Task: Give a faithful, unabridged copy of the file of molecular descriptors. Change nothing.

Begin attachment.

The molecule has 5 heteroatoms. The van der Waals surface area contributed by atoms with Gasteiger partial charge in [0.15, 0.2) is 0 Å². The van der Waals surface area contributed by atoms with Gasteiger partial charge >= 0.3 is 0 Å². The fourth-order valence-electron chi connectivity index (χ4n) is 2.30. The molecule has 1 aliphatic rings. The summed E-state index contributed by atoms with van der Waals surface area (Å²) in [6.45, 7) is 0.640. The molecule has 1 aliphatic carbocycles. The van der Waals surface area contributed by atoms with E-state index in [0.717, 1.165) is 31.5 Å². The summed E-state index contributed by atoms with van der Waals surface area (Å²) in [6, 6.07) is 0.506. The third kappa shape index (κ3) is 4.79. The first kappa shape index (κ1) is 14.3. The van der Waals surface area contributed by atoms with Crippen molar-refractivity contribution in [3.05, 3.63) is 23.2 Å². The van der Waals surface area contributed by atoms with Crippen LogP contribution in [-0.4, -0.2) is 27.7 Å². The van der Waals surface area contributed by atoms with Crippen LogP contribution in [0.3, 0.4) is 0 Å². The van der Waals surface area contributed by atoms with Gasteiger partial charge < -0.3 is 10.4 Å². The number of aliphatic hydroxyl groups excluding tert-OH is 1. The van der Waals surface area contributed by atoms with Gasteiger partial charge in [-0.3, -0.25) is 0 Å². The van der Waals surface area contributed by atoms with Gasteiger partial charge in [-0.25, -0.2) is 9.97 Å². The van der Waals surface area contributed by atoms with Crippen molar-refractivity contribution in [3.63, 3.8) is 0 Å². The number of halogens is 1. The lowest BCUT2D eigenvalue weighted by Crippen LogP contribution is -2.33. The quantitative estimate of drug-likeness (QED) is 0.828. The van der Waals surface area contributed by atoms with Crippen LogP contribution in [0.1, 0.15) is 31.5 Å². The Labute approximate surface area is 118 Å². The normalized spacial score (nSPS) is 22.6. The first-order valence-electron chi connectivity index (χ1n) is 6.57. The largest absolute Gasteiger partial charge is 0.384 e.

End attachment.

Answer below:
The molecule has 5 heteroatoms. The van der Waals surface area contributed by atoms with Gasteiger partial charge in [0.15, 0.2) is 0 Å². The van der Waals surface area contributed by atoms with Gasteiger partial charge >= 0.3 is 0 Å². The fourth-order valence-electron chi connectivity index (χ4n) is 2.30. The molecule has 1 aliphatic rings. The summed E-state index contributed by atoms with van der Waals surface area (Å²) in [6.45, 7) is 0.640. The molecule has 1 aliphatic carbocycles. The van der Waals surface area contributed by atoms with E-state index in [0.717, 1.165) is 31.5 Å². The summed E-state index contributed by atoms with van der Waals surface area (Å²) in [6, 6.07) is 0.506. The third kappa shape index (κ3) is 4.79. The first kappa shape index (κ1) is 14.3. The van der Waals surface area contributed by atoms with Crippen molar-refractivity contribution in [3.05, 3.63) is 23.2 Å². The van der Waals surface area contributed by atoms with Crippen LogP contribution in [-0.4, -0.2) is 27.7 Å². The van der Waals surface area contributed by atoms with Crippen LogP contribution in [0.3, 0.4) is 0 Å². The van der Waals surface area contributed by atoms with Gasteiger partial charge < -0.3 is 10.4 Å². The number of aliphatic hydroxyl groups excluding tert-OH is 1. The van der Waals surface area contributed by atoms with Gasteiger partial charge in [-0.3, -0.25) is 0 Å². The van der Waals surface area contributed by atoms with Gasteiger partial charge in [-0.25, -0.2) is 9.97 Å². The van der Waals surface area contributed by atoms with Crippen molar-refractivity contribution in [3.63, 3.8) is 0 Å². The number of halogens is 1. The lowest BCUT2D eigenvalue weighted by Crippen LogP contribution is -2.33. The quantitative estimate of drug-likeness (QED) is 0.828. The van der Waals surface area contributed by atoms with Crippen LogP contribution in [0.1, 0.15) is 31.5 Å². The Labute approximate surface area is 118 Å². The normalized spacial score (nSPS) is 22.6. The first-order valence-electron chi connectivity index (χ1n) is 6.57. The largest absolute Gasteiger partial charge is 0.384 e.